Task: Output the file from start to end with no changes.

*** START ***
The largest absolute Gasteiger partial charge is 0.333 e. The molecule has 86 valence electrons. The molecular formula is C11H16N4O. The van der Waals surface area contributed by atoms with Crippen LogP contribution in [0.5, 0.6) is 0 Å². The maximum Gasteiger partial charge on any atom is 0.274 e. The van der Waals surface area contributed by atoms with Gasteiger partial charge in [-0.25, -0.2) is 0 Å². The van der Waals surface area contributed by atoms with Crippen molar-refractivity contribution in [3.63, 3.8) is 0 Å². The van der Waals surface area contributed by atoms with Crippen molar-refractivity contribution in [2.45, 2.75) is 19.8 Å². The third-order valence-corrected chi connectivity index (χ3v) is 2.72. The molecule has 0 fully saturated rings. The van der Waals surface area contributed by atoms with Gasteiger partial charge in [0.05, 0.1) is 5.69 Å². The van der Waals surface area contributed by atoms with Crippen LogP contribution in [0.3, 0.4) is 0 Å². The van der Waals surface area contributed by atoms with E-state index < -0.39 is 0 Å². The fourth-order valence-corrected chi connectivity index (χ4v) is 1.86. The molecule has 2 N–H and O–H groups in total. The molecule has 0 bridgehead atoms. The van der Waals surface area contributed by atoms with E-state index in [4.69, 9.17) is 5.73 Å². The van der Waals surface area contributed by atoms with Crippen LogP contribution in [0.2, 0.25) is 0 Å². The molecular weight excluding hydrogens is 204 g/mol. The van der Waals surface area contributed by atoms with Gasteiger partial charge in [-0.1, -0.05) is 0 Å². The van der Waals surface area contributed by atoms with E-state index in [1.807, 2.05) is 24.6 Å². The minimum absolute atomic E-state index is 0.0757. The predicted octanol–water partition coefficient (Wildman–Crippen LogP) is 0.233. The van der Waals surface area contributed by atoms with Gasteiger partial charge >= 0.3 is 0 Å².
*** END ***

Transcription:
The largest absolute Gasteiger partial charge is 0.333 e. The molecule has 86 valence electrons. The molecular formula is C11H16N4O. The van der Waals surface area contributed by atoms with Crippen LogP contribution in [0.5, 0.6) is 0 Å². The maximum Gasteiger partial charge on any atom is 0.274 e. The van der Waals surface area contributed by atoms with Gasteiger partial charge in [-0.25, -0.2) is 0 Å². The van der Waals surface area contributed by atoms with Crippen molar-refractivity contribution in [3.63, 3.8) is 0 Å². The van der Waals surface area contributed by atoms with Crippen molar-refractivity contribution in [2.45, 2.75) is 19.8 Å². The third-order valence-corrected chi connectivity index (χ3v) is 2.72. The molecule has 0 fully saturated rings. The van der Waals surface area contributed by atoms with Gasteiger partial charge in [0.05, 0.1) is 5.69 Å². The van der Waals surface area contributed by atoms with Crippen LogP contribution in [0.3, 0.4) is 0 Å². The van der Waals surface area contributed by atoms with E-state index < -0.39 is 0 Å². The fourth-order valence-corrected chi connectivity index (χ4v) is 1.86. The molecule has 2 N–H and O–H groups in total. The molecule has 0 bridgehead atoms. The van der Waals surface area contributed by atoms with E-state index in [4.69, 9.17) is 5.73 Å². The van der Waals surface area contributed by atoms with Crippen LogP contribution in [0.2, 0.25) is 0 Å². The molecular weight excluding hydrogens is 204 g/mol. The van der Waals surface area contributed by atoms with Gasteiger partial charge in [-0.1, -0.05) is 0 Å². The van der Waals surface area contributed by atoms with E-state index in [1.807, 2.05) is 24.6 Å². The minimum absolute atomic E-state index is 0.0757. The predicted octanol–water partition coefficient (Wildman–Crippen LogP) is 0.233. The van der Waals surface area contributed by atoms with Gasteiger partial charge >= 0.3 is 0 Å².